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Fabricating an Implant-Supported Provisional Prosthesis

Ali Nazar, BDS

February 2019 Issue - Expires December 31st, 2019

Inside Dental Technology


Achieving natural-looking esthetics for implant-supported prostheses necessitates the understanding of surgical and prosthetic aspects of implant dentistry. Adequate prosthetic management during the provisional phase and delivery of relevant information to the dental technician will greatly aid in the fabrication of an esthetic, cleansable definitive prosthesis.

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Knowledge regarding temporization of implant dentistry and techniques relating to the process of fabricating implant-supported provisional prostheses are important for any member of the dental team. When a patient requires implant-supported prosthetics, the dentist has two choices: fabricate a provisional implant-supported prosthesis prior to the fabrication of the definitive prosthesis, or directly fabricate the definitive prosthesis without a provisional. Placement of a provisional prosthesis can enhance the final esthetic outcomes of the treatment.1 Wittneben, et al, defined optimal esthetic implant restoration as "a combination of a visually pleasing prosthesis and surrounding peri-implant soft tissue architecture."2Achieving esthetically superior outcomes depends not only on prosthetic management but also on surgical placement and the presence of adequate bone and soft tissue support.

Advantages of Temporization

Temporization of implant-supported prostheses offers several advantages. It provides patients with function and esthetics during treatment time.3 It enhances esthetics by contouring soft tissue architecture and emergence profile prior to fabrication of the definitive prosthesis—an especially important consideration in the anterior segments.2 It provides ideal tools for proper communication with the dental laboratory technicians during fabrication of the definitive prosthesis, with the emergence profile previously tested and accepted by the patient.3,4

Temporization also helps with the analysis of form, function, and patient expectations.4 It simplifies prosthetic procedures such as occlusal registration and delivery of the definitive prosthesis. Additionally, it helps to form and maintain the shape of a pontic receptor site in cases where that is present as part of the implant-supported prosthesis (Figure 1 through Figure 4). Finally, it reduces the chances of tipping of adjacent teeth or extrusion of the opposing segment, minimizing adjustments during the delivery appointment for the definitive prosthesis.5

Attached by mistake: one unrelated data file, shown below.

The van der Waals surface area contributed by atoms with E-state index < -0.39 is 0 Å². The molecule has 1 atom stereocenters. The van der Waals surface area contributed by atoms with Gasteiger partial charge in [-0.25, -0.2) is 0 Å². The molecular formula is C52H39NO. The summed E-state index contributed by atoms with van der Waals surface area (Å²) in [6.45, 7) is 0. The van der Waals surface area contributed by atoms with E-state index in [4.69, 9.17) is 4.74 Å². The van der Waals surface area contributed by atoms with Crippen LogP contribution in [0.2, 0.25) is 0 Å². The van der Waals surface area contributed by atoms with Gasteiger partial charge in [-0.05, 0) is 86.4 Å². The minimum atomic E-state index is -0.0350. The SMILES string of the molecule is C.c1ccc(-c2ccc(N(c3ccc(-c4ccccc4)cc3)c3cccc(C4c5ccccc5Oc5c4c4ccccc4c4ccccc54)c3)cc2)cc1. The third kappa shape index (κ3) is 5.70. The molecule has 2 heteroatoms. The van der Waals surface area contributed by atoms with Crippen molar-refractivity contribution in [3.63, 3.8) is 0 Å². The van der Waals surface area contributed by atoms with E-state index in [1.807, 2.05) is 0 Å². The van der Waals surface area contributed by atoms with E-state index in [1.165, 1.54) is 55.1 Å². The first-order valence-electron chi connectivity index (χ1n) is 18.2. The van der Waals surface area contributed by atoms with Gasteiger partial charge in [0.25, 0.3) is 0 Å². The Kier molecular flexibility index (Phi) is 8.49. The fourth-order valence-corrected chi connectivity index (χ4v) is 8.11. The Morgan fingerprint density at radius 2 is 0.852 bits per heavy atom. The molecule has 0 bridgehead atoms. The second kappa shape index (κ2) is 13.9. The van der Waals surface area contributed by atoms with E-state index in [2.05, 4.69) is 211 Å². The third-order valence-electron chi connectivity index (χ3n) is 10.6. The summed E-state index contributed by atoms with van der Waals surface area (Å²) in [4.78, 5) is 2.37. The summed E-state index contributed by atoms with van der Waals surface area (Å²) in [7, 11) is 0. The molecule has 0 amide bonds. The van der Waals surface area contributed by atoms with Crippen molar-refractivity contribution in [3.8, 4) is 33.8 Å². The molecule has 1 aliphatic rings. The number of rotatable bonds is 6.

Obtaining the ideal emergence profile is necessary not only for providing a definitive implant-supported prosthesis with ideal esthetics but also for aiding the laboratory in fabricating a cleansable definitive prosthesis. Frequently, when a dentist makes a definitive impression after removal of the healing abutment—which usually has a narrower diameter at the gingival margin than is desired for the prosthesis—without prior fabrication of a provisional restoration, the laboratory will have two choices: Either duplicate the same emergence or grind from the soft tissue model in the working cast before fabricating the prosthesis, which will allow fabrication of a definitive prosthesis with better emergence profile.6

The primary disadvantage of grinding from the soft tissue model is the subsequent need for extended chairside time during appointments for try-in and delivery of the definitive prosthesis. Furthermore, the esthetics of the definitive prosthesis may be compromised after healing.

If the laboratory does not alter the soft tissue model and chooses to fabricate a prosthesis using the same emergence profile provided by the dentist. The resulting restoration will most likely have an abrupt emergence profile that may contribute to plaque accumulation and difficulty in performing proper oral hygiene measures by the patient.

In order to overcome this obstacle, a provisional prosthesis or a customized healing abutment should be fabricated prior to making the definitive impression. The custom healing abutment may be made conventionally, using a screw-retained abutment and flowable composite resin7 or digitally milling a customized healing abutment.8,9

Temporization Time

Temporization can be accomplished immediately after implant placement. (Immediate loading is defined as being within 72 hours of implant placement.10,11) Temporization is also possible during any other phase of the treatment, such as a Stage II implant uncovering procedure or after placement of the healing abutment and healing of the soft tissue.

The benefits of immediate loading include:

• Providing patients with immediate replacement of missing teeth and esthetics.

• Allowing the dentist to place a fixed restoration instead of a removable prosthesis.

• Allowing for less bone and soft tissue loss after surgery. In a study by Tarnow, et al, immediate flapless implant placement in addition to placement of a bone graft material in the facial gap—which is located between the implant and facial bone—in combination with a fixed provisional prosthesis or custom healing abutment resulted in the smallest ridge contour changes.12

• Helping to maintain or sculpt the soft tissue and emergence profile immediately after implant placement.5

• Helping with maintenance of inter-arch space.5

• Providing higher comfort and function for the patients.3,5

• Eliminating the need for second-stage surgery.5

• Allowing provisional prostheses with proper contours to act as surgical guides.13,14

The requirements for immediate loading include little or no bone loss being present around the implant, and adequate primary stability; it is recommended to have 3 mm to 5 mm of bone beyond the apex and bone length of 10 mm or more for stability.15-18